If I mention African wildlife, undoubtedly images of charismatic megafauna come immediately to mind: giraffes, lions, elephants, rhinos. But Africa is also home to more than 3000 species of fishes, some of them wickedly cool species that are the last remnants of ancient lineages dating back more than 100 million years ago.
Many modern representatives of those lineages have evolved fascinating adaptations for survival: they can breathe air, some can “hibernate” for years, one can even fly!
I’ll introduce you to several of these amazing ancient fishes, including examples of their impact on current research.
Take a deep breath and relax: African lungfishes do!
Lungfishes are among the oldest extant lineages of fishes, dating back nearly 400 million years ago. Six species are alive today, one each in South America (Lepidosiren paradoxa) and Australia (Neoceratodus forsteri), and four species in Africa (Protopterus spp.).
As their name implies, African lungfishes have lungs and breathe air. Although lungfishes have gills (they look similar to larval salamanders when young), they quickly switch to almost entirely air-breathing by the time they are juveniles.
During periods of drought, African lungfishes are unique in that they can survive near-complete desiccation (drying out) by estivating: undergoing a period of slowed metabolism, almost like hibernation. (The South American Lungfish can partially do this, but the Australian Lungfish cannot).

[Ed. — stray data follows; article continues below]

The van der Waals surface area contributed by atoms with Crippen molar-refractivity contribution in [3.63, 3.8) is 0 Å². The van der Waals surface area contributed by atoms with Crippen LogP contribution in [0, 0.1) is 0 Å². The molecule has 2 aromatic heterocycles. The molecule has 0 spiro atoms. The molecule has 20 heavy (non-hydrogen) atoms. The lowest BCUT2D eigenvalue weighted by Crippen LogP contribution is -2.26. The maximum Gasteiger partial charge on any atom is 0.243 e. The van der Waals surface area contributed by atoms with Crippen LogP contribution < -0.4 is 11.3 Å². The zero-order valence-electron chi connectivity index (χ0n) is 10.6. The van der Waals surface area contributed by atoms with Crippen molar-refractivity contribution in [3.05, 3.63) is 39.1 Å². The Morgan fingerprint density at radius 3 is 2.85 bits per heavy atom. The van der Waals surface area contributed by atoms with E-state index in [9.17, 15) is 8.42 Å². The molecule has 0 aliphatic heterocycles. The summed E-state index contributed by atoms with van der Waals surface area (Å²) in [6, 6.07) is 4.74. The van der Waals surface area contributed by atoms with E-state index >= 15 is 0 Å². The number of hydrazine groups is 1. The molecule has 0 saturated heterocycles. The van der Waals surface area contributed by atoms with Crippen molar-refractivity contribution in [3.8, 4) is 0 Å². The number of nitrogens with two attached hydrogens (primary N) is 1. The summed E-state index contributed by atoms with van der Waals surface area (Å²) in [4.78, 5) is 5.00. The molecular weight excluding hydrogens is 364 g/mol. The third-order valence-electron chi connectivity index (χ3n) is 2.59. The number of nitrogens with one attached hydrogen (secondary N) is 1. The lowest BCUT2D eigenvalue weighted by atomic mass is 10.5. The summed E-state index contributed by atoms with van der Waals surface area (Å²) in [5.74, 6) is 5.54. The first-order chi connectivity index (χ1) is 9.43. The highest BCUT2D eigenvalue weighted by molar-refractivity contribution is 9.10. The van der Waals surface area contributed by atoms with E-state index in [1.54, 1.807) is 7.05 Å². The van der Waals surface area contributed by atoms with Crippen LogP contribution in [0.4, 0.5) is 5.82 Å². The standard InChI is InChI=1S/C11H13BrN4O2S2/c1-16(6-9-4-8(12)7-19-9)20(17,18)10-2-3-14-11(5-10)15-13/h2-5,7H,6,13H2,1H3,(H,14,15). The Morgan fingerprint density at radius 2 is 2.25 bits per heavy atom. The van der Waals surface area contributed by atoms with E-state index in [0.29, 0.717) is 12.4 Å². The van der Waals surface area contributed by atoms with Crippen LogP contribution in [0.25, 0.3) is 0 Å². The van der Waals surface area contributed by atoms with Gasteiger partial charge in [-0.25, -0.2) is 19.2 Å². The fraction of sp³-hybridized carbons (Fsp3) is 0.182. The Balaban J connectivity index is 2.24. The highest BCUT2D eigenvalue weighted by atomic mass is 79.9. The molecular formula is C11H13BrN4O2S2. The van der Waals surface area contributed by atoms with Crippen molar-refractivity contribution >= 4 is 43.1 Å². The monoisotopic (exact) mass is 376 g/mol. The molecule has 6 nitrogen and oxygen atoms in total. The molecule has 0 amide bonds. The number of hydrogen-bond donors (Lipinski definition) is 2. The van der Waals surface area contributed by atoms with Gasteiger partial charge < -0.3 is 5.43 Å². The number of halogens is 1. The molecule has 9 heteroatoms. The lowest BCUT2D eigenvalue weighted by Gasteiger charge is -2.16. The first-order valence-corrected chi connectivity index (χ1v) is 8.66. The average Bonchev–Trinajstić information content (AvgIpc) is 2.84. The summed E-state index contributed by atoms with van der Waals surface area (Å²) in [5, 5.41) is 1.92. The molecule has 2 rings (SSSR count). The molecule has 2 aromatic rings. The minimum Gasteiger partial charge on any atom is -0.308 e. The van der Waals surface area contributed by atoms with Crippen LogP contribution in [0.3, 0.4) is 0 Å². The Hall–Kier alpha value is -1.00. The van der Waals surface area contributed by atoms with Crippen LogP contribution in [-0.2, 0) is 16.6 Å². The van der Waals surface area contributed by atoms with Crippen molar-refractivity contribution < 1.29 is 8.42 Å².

Scientists have tested African lungfish estivation in the lab and found they can be revived even after seven years of “sleep!” Not all African lungfishes need to estivate, however; some (like the Marbled African Lungfish Protopterus aethiopicus) inhabit the open waters of large lakes like Lake Victoria, where they are also components of local fisheries.
African lungfish physiology is certainly impressive, but so is their morphology; they don’t have teeth in the traditional sense, but instead possess tooth plates that work together like gears in a machine, providing a powerful bite (all the better to crush hard-shelled invertebrates and fish). These tooth plates are often used by paleontologists to identify fossil lungfishes.
The West African Lungfish (Protopterus annectens) has even helped us better understand the vertebrate transition from water to land. Scientists observed lungfish locomotion in aquaria using high-speed video cameras and found evidence suggesting that “walking” behavior evolved prior to vertebrates moving onto land (King et al. 2011).
Float like a Butterfly[fish]…
The African Butterflyfish (Pantodon buchholzi) may be small, but it packs some surprises for both predators and prey. Like its distant relative, the giant Arapaima of the Amazon, the African Butterflyfish is also an air-breather, but only grows to about five inches long, and is found primarily in the Congo and Niger River basins.
Living at the top of the water column, the positively-buoyant fish floats just below the surface, ready to eat unlucky invertebrates or smaller fishes. However, if a predator arrives, it can use its large, upturned pectoral fins to launch out of the water and “fly” to a safe distance. This airborne behavior also aids in hunting insect prey.
As if those features weren’t impressive enough, research has shown the African Butterflyfish to express significant “morphological stasis” (i.e. consistent shape) compared to its genetic diversity. Lavoue et al. 2010 compared populations between the Congo and Niger River basins, and while genetic differences were significant between the populations, the outward, physical appearance (morphology) had not changed in more than 50 million years!